Overall, the new rules are so far-reaching that most species listed under the act or waiting to be listed will be affected in one way or another, experts say. Others may be affected if and when they are listed or petitioned to be listed. Here are nine examples of animals that will likely be made even more vulnerable by Trump’s changes:
Status: Petitioned to be listed
In the past two decades, the monarch has declined by nearly 90 percent, according to the Center for Biological Diversity, which petitioned for it to be listed under the Endangered Species Act in 2014. It’s threatened by climate change, pesticides, and habitat loss.
“[P]opulations of this magnificent seabird in the three states, as well as in Japan, are in trouble, as lack of prey, climate change, fishing, oil spills, and other dangers take their toll,” the Natural Resources Defense Council wrote in 2014, the year the organization petitioned for the puffin’s protection under the Endangered Species Act. Tufted puffins, named for the fluff of yellow hair atop their heads, can be found in California, Oregon, and Washington.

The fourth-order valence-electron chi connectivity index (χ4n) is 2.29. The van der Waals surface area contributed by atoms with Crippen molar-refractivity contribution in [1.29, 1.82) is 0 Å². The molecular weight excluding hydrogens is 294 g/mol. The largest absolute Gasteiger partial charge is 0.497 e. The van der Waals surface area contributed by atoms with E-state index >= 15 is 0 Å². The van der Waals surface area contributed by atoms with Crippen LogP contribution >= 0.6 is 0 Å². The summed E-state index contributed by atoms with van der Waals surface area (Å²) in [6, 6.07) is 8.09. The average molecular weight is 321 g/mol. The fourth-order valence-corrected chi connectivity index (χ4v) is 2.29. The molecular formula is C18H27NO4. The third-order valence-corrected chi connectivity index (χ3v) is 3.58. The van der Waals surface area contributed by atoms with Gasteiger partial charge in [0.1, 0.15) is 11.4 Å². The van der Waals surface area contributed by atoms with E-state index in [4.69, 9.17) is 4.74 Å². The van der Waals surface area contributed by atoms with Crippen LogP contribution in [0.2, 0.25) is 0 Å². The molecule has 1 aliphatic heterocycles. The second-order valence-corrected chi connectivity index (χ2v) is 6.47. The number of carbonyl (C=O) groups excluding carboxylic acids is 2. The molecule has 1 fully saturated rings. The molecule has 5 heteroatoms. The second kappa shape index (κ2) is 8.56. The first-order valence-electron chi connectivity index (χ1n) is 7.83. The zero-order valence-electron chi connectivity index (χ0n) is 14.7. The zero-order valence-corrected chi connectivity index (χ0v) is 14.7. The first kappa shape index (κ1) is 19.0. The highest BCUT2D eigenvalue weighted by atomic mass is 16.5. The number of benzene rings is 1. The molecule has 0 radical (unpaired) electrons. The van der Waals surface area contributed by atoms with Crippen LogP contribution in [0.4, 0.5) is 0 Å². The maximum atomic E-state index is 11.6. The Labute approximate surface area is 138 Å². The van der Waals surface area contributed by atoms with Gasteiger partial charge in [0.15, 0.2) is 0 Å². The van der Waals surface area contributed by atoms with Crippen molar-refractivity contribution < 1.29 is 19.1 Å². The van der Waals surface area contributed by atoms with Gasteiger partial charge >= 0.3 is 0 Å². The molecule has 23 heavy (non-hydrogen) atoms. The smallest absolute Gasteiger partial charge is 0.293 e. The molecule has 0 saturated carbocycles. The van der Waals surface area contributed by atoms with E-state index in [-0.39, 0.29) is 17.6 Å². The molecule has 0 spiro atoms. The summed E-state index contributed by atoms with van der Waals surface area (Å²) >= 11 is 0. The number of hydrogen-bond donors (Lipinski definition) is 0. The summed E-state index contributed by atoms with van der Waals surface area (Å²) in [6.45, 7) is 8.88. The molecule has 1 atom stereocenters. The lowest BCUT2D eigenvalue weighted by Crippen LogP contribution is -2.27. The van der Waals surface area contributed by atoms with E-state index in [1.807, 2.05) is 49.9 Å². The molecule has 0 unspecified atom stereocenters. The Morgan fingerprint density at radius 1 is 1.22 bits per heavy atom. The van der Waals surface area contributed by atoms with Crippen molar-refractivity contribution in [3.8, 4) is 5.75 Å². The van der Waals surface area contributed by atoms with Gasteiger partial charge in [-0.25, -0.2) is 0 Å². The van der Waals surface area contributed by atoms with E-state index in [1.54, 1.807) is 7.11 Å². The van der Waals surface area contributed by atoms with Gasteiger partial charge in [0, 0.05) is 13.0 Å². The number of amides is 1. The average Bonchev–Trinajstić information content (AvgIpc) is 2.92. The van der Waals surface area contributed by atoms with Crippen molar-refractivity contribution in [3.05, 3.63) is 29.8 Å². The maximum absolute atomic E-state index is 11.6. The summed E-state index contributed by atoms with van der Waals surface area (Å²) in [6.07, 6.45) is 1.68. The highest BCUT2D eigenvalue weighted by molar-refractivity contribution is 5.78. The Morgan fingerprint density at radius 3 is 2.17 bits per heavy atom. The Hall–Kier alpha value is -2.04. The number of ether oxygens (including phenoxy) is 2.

Some moose populations in the Midwest—Michigan, Minnesota, North Dakota, and Wisconsin—are under consideration for listing. Things are particularly bad for the moose in Minnesota, where only a few thousand of these massive mammals still roam, the Center for Biological Diversity estimated in 2016. The species is threatened by climate change, habitat loss, and other factors.
Dixie Valley Toad
“This tiny toad is already threatened by invasive species, disease, climate change, groundwater extraction, and livestock grazing,” according to the Center for Biological Diversity. Native to Nevada, the toad was already “imperiled” by the time researchers first identified it in 2017.
The Pacific walrus, whose habitat includes sea ice, is likewise threatened by climate change. And “when the Fish and Wildlife Service evaluates whether it should be listed as threatened, they will need to look at climate data,” Rebecca Riley, legal director of the NRDC’s Nature Program, tells Mother Jones. “And the rule changes will make it harder for them to do so.”
Status: Proposed as threatened